Kristin Middleton reminds me of a character in a book. Her soft features and quirky personality blend so easily with a tender heart. She’s witty and sincere- dependable and trustworthy. She’s a member of the Atlantic Highlands Arts Council and was always very welcoming when shows were held there. She is studious when it comes to her work, learning attentively, and a member of Ani Art Academy. And even tutors a bit on the side. The things she sets eyes on continuously turn into affectionate portraits in the dreamworld’s eye.
Kristin grew up in Monmouth County, NJ and has lived there the majority of her life. New Jersey is a compact state, with a beautiful coastline, and contains many cultural epicenters- which impacted the way she perceives things. “I am definitely grateful for those early museum trips.” And when you grow up close to the ocean, you gain this immense love for the waves, the sun, and sand. You feel close to the water element as a whole. As she remarked, she had an early fascination with sea life. And once upon a time, mentioned she felt her spirit animal would be a koi fish. There is such a magic about them- their grace, colorful, sparkling bodies moving slowly in gentle ponds, seemingly embodying godly spirit and flow.
She is a painter, illustrator, and comic artist. Her works consist of watercolor ink and charcoal, though at the current moment she’s exploring oil paints. She describes her pieces as enigmatic. They exist in a mystical, fantasy world, but in a way that all seems very real. Much of it is characterized by gentle strokes and light-hued colors. And she is equally as gifted at creating truthful portraits of herself and other people. Her agenda with it all is to corrupt the youth and inspire religious ecstasy. For those who don’t know exactly what ‘religious ecstasy’ means, by definition, an altered state of consciousness, with minimal outside awareness, and increased internal and spiritual awareness, often accompanied by visions or euphoria.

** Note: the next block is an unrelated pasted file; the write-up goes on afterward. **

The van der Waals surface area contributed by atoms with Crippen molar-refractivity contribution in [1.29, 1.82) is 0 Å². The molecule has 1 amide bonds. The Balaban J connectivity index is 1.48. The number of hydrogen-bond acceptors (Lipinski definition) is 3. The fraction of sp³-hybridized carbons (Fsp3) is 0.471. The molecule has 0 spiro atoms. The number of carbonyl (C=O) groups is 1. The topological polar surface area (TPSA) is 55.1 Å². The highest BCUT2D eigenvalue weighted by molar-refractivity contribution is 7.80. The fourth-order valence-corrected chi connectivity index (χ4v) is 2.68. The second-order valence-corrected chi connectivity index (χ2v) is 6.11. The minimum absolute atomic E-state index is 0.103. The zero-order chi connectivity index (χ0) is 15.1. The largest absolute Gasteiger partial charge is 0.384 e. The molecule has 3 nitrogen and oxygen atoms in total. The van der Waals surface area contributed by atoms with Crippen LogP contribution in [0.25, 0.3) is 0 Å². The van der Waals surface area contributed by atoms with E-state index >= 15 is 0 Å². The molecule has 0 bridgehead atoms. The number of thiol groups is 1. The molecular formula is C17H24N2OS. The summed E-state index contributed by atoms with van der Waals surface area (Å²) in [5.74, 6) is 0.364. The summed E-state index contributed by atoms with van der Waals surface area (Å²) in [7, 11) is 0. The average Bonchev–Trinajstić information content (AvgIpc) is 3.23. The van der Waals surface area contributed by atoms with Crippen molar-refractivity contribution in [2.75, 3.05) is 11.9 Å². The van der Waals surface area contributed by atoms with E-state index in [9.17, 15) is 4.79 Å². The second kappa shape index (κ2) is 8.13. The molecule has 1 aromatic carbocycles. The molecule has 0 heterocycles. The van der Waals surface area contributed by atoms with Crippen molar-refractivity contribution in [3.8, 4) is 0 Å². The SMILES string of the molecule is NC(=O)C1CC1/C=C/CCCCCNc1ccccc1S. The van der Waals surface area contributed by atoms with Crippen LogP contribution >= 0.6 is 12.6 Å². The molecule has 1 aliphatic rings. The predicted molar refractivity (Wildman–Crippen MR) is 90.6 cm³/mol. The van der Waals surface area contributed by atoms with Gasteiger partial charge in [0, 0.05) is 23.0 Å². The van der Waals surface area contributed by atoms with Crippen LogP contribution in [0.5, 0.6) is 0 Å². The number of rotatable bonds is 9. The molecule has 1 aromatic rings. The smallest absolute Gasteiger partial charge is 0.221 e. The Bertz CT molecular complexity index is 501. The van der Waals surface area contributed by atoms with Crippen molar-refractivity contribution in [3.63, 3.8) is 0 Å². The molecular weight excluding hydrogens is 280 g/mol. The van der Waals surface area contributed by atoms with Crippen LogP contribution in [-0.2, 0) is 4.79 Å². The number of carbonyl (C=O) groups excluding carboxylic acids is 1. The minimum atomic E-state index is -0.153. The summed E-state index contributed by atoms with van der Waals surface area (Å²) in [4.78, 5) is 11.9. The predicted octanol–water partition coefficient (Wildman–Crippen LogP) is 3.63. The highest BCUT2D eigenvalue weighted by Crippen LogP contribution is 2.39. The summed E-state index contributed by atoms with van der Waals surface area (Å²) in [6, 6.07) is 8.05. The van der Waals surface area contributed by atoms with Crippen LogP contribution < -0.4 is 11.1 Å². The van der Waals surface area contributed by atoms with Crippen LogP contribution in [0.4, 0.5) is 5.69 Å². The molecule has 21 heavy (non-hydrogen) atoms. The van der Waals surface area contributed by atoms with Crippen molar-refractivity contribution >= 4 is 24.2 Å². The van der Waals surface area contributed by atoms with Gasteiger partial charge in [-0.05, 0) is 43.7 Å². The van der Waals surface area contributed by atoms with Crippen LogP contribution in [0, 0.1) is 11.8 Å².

Her artistic missions usually start with sketches around a central idea, then builds them up over time. “Some things come naturally and others are methodical and an exercise of will to compete.” Once you start moving forward with it, it’s good to keep on track, so you don’t fall out of the stream. And even before you can do that, you must accept that things won’t always come out exactly how they are in your head. Sometimes we prevent ourselves from ever getting on with a project because we get frustrated. “Letting go of imagined perfect possibilities for the real outcome of a piece is sometimes a struggle.”